In the second of the series, 12-year-old Amos unwittingly takes on a hazardous mission: He’s killed so he can pass into and fix a netherworld crowded with dead souls who aren’t being permitted to pass on to their appointed fates.
Amos is a clever mask wearer, a sorcerer who ultimately must acquire four masks and the special stones that empower the masks. He still needs three more masks and 15 stones until warrior queen Lolya gives him the mask of fire. But the gift is intended to lure Amos into a quest to the City of the Dead, where the masks are useless, a dangerous place thrown into turmoil by disagreements among various gods. Once there Amos receives aid against numerous enemies from a varied cast of cardboard characters, many of whom are figures from mythology (explained in a lexicon). The translation from the French is sometimes slightly awkward: “His wounded eye bled abundantly.” While Amos and his best friend Beorf, a man-bear, are likable, that doesn’t make up for an excess of telling instead of showing readers the fast-paced, confusing tale.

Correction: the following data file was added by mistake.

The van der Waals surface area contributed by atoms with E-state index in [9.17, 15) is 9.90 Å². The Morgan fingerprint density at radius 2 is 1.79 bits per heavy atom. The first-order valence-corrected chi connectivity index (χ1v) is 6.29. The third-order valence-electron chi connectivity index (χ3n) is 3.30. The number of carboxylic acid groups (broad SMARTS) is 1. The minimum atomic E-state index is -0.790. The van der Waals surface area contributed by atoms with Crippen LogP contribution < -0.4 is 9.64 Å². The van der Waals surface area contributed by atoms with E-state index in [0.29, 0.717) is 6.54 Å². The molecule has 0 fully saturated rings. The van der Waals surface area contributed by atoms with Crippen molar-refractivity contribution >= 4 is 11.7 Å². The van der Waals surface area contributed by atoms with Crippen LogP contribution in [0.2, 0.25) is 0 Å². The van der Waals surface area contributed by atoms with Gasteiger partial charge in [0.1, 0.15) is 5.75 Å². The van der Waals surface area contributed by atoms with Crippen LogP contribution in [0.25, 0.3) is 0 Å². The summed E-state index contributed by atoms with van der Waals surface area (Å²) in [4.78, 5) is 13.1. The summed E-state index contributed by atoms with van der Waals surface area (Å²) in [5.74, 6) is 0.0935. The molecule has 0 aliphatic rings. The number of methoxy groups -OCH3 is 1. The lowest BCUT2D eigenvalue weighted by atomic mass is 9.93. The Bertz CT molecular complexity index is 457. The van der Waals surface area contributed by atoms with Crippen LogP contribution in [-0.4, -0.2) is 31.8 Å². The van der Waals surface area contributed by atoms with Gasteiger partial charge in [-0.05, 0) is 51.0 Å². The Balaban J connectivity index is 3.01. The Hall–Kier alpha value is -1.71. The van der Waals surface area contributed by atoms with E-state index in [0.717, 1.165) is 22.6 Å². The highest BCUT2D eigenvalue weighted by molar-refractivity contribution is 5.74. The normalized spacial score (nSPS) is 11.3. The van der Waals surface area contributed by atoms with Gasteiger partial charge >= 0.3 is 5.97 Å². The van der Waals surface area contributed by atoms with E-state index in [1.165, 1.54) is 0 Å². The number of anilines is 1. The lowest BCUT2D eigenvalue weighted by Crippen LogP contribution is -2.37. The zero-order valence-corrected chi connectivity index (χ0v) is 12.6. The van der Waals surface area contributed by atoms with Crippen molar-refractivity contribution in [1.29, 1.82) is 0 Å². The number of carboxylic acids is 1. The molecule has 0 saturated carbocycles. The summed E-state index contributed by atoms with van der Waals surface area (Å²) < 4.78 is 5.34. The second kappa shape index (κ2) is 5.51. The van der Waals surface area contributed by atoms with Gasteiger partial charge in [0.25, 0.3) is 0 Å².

Perhaps readers of the first in the series will want to continue on, but this effort neither stands alone nor compels. (Fantasy. 10-14)